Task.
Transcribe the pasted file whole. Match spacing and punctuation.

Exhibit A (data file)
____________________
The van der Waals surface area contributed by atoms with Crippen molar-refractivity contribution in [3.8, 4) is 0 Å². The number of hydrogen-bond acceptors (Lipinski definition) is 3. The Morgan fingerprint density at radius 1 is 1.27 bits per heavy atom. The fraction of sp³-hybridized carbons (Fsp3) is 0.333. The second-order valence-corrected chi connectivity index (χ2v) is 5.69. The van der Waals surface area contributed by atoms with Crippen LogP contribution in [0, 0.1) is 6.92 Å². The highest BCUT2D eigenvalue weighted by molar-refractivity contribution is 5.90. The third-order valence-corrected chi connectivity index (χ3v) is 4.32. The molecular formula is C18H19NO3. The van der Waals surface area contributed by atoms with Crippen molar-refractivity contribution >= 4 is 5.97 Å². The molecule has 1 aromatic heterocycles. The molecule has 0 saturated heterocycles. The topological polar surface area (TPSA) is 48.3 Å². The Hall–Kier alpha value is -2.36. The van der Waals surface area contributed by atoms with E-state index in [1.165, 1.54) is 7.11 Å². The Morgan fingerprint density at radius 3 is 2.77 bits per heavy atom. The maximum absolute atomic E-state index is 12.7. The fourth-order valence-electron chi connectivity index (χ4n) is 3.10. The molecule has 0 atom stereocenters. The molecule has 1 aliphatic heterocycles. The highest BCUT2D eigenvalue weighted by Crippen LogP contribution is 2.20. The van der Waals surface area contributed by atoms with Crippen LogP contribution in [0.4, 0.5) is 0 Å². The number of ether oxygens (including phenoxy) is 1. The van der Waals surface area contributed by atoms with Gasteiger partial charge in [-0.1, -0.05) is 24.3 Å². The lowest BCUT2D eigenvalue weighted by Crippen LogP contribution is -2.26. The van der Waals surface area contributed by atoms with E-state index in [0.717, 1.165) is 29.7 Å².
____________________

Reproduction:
The van der Waals surface area contributed by atoms with Crippen molar-refractivity contribution in [3.8, 4) is 0 Å². The number of hydrogen-bond acceptors (Lipinski definition) is 3. The Morgan fingerprint density at radius 1 is 1.27 bits per heavy atom. The fraction of sp³-hybridized carbons (Fsp3) is 0.333. The second-order valence-corrected chi connectivity index (χ2v) is 5.69. The van der Waals surface area contributed by atoms with Crippen LogP contribution in [0, 0.1) is 6.92 Å². The highest BCUT2D eigenvalue weighted by molar-refractivity contribution is 5.90. The third-order valence-corrected chi connectivity index (χ3v) is 4.32. The molecular formula is C18H19NO3. The van der Waals surface area contributed by atoms with Crippen molar-refractivity contribution >= 4 is 5.97 Å². The molecule has 1 aromatic heterocycles. The molecule has 0 saturated heterocycles. The topological polar surface area (TPSA) is 48.3 Å². The Hall–Kier alpha value is -2.36. The van der Waals surface area contributed by atoms with E-state index in [1.165, 1.54) is 7.11 Å². The Morgan fingerprint density at radius 3 is 2.77 bits per heavy atom. The maximum absolute atomic E-state index is 12.7. The fourth-order valence-electron chi connectivity index (χ4n) is 3.10. The molecule has 0 atom stereocenters. The molecule has 1 aliphatic heterocycles. The highest BCUT2D eigenvalue weighted by Crippen LogP contribution is 2.20. The van der Waals surface area contributed by atoms with Crippen LogP contribution in [0.4, 0.5) is 0 Å². The number of ether oxygens (including phenoxy) is 1. The van der Waals surface area contributed by atoms with Gasteiger partial charge in [-0.1, -0.05) is 24.3 Å². The lowest BCUT2D eigenvalue weighted by Crippen LogP contribution is -2.26. The van der Waals surface area contributed by atoms with E-state index in [0.717, 1.165) is 29.7 Å².